Exercise, medications prove worth against the condition, doctors say
TUESDAY, Nov. 11 (HealthDay News) -- Researchers are reporting new ways to use exercise and medications to manage and improve the lives of people with heart failure, a condition that affects more than 5 million Americans.
One study found a small, 7 percent reduction in death or hospitalization rates from any cause, as well as a reduction in cardiovascular mortality and heart failure hospitalizations, among heart-failure patients who followed a specific exercise regimen.
"This is the largest and most comprehensive study of exercise training in patients with heart failure," said study lead author Dr. Christopher O'Connor, director of the Duke University Heart Failure Program in Durham, N.C. "It supports a structured exercise training program for patients with reduced left ventricular function and heart failure symptoms, in addition to evidence-based therapy."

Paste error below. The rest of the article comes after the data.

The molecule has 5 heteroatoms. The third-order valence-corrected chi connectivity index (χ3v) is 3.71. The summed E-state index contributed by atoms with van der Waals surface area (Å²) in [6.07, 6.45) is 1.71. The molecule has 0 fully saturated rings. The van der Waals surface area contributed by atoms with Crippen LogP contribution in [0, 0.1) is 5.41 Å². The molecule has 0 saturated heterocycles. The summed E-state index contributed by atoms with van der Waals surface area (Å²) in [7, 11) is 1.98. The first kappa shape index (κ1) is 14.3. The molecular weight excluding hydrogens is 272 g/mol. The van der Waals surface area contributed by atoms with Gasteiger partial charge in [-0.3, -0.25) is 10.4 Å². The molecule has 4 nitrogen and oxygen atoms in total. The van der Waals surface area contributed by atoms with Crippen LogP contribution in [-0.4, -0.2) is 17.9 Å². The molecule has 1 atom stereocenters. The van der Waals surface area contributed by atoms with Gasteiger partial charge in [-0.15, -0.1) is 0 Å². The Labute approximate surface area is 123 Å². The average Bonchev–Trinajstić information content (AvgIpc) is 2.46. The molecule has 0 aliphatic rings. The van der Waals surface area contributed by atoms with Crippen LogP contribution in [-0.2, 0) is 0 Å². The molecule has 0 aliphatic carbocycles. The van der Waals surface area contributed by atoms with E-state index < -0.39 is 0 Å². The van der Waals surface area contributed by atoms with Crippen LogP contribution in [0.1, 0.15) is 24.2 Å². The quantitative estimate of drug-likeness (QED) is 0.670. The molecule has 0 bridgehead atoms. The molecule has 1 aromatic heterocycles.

O'Connor spoke along with authors of other studies at a Tuesday news conference at the American Heart Association's annual scientific sessions, in New Orleans.
Half the patients in O'Connor's study were randomly selected to receive standard medical therapy plus advice on how to exercise. The other half -- the "intervention arm" -- received supervised exercise training before a transition to home-based exercise, usually a treadmill. The goal was to work up to 40 minutes of moderate-intensity exercise at home five times a week for two-and-a-half years. The second group also received follow-up phone calls monitoring exercise progress.
The next goal is to figure out what sort of exercise is most beneficial and how to get people, not just heart-failure patients, to adhere regularly to an exercise program, Dr. Philip Poole-Wilson of Imperial College London and the British Heart Foundation, said at the news conference.
"The study also showed the exercise was safe, but
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